Three Birds With One Stone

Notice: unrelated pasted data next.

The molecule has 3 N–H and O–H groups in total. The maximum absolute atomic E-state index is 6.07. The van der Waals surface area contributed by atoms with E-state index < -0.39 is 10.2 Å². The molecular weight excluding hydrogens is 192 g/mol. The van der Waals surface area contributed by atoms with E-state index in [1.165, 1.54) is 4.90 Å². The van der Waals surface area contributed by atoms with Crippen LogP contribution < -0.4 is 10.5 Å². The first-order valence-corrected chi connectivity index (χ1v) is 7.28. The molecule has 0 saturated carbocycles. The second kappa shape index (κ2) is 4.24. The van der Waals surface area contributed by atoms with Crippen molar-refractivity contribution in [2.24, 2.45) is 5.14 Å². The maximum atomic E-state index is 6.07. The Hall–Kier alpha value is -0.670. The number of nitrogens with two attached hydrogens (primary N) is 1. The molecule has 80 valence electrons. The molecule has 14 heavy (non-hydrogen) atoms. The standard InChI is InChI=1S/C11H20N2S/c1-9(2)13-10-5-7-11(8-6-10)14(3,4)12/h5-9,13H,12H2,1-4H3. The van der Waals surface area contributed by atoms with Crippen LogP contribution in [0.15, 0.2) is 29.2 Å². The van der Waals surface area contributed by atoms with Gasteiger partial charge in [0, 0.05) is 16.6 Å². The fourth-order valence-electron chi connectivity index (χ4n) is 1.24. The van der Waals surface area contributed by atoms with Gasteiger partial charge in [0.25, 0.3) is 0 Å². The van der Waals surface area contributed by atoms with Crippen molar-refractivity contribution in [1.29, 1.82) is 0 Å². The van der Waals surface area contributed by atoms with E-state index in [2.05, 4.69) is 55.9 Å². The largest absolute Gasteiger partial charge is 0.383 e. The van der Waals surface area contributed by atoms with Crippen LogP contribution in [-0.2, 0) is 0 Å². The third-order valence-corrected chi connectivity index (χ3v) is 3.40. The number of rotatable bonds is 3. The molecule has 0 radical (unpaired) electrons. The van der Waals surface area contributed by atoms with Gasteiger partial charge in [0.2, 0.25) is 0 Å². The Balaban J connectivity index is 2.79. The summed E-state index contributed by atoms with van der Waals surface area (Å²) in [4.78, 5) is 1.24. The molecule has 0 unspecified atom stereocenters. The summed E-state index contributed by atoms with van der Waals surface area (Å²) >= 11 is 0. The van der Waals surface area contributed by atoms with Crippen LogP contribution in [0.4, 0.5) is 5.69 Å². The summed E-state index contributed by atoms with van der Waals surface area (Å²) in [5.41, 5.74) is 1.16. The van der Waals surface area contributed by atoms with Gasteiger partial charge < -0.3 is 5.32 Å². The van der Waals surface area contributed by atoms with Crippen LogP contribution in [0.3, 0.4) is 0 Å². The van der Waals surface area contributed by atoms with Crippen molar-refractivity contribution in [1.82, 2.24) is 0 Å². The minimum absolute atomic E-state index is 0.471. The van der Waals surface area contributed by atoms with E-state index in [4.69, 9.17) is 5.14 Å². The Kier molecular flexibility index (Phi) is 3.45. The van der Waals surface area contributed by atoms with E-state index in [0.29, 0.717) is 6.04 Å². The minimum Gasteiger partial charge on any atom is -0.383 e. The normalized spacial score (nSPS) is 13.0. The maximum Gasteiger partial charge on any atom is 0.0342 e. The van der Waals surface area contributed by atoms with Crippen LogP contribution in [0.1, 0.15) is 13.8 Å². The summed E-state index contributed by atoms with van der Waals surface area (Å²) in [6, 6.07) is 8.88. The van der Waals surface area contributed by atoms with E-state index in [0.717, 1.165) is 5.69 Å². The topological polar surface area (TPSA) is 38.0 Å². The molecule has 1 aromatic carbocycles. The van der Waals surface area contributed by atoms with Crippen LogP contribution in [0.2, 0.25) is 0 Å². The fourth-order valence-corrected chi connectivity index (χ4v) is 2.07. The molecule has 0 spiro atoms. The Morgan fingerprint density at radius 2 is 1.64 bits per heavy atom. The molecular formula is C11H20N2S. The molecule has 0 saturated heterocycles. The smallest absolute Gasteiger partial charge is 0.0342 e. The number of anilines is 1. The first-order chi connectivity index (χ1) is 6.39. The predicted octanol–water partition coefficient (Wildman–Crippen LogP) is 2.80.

Ron and I went to Obuda today. I missed seeing the Varga Imre Museum when I was there due to lack of small bills for the admission. The small museums could not change my 5,000 Huf note that I had on me at the time. This was our first stop. As we entered this unassuming building pawning itself off as a museum, a gracious woman attendant walked us to the cashier’s desk and then spewed off Hungarian. Ron said in Hungarian that we spoke English. She then said “Free” and waved us on. Puzzled by this, the sign on the wall shows the tickets are 500 Huf, but we took advantage of our good luck. Imre Varga became an artist by accident. He was a graduate of the Military Academy with a degree is aeronautics. He served in WW II, where he met the sculpture artist Pál Pátyai. Due to this accidental meeting, he applied to the College of Fine Arts, launching his career. His sculptures range from the size of coins to greater than life. His work is mostly done in metals and exhibited in public places in natural environments. The work is exquisitely executed with various metals, some flat, but bent areas while others parts are hammered to create designs. The museum has an extraordinary collection of his work, considering he has other works decorating many parts of the world. I was told he is one of the most important current artists in Hungary and now I have a great appreciation as to why. Strangely, the only reading available was in Hungarian, but the titles of each piece were in Hungarian and German or Hungarian and French. The second stop was not as impressive. It was the Kassák Museum. Located on the first floor of an old palace, when we entered we were received, not greeted by a dour faced woman who looked upon us as intruders. After she regretfully accepted our 150 Huf each for entry, we toured the large room we had entered. Most of the paintings and sculptures displayed in this room were reminiscent of American Folk Art, being very crude and rustic in style. There was nothing to read to explain the works. Being that I appreciate American primitive art, I did have a sense of appreciation for some of the pieces. The second room, however, was more modern art leaning toward Pop or Op art styles, which leave me cold. To the right of the major room one first enters is the reason for the museum’s existence. It is the collection of Lajos Kassák’s own works. We were given a laminated sheet to do a self-tour, but the explanation of the importance of having a museum was absent. Kassák it seems was a rebel who started an avant-garde journal, but had to flee the country. He recreated his journal in Austria and later returned to Hungary. He was a writer and painter, but with the absence of meaningfully explanations, the displays were just a collection of old journals sitting behind glass shelters. Even after researching this author/artist, I could not find much in English to sweeten my impression of the museum. As we left, we thanked Ms. Sourpus with syrupy sweet smiles, but we might as well have been the last Russians leaving the country for the response we received in return. The final straw, oops, I mean the final museum visit of the day was the Óbudai Museum. It is diagonal to the Kassák Museum. The sign outside shows the hours as 10 – 6 Tuesday through Friday and 10 – 2 on Saturday. Today was Thursday and it was only 2 pm. There is a buzzer to ring to enter, but after doing so, we realized the door was already open. Standing behind a desk stood a startled looking woman and a man appeared from somewhere on the left with a suspicious look on his face. If the desk were not covered with brochures and the walls with seemingly exhibits, I would have run out to check if we were in the museum or if we had broken and entered someone’s home. The woman asked us in Hungarian what we wanted. I responded with “museum”. She immediately became flustered and dug threw her desk drawer looking for tickets. For some reason, we needed two each, though we were the only visitors. Since they had nothing in English, the man volunteered to be our guide. With his 20 words of English and our 40 words of Hungarian, we managed. To state a theme for this museum would limit its scope. The general theme was Óbuda and all that represented in the past. In one area, old Roman ruins are visible, yet next to them are old pieces of ceramic dishes that date to the 1800s. If hodge-podge were a theme, this would be it. He took us into a room and said it was a German family’s bedroom. The next room was a German family’s kitchen. Along the long corridor we walked down to enter these rooms, there were assorted artifacts of naval pieces, coins, and other assorted things. There were also more rooms to visit, but our guide suddenly said “Finished” and motioned for us to leave. We had the sense that they were planning to play hooky today and we disrupted the escape. He saw us to the door. By this time, we were on sensory overload, so we were grateful, but we still wanted to see what was behind door number 3. Perhaps another time!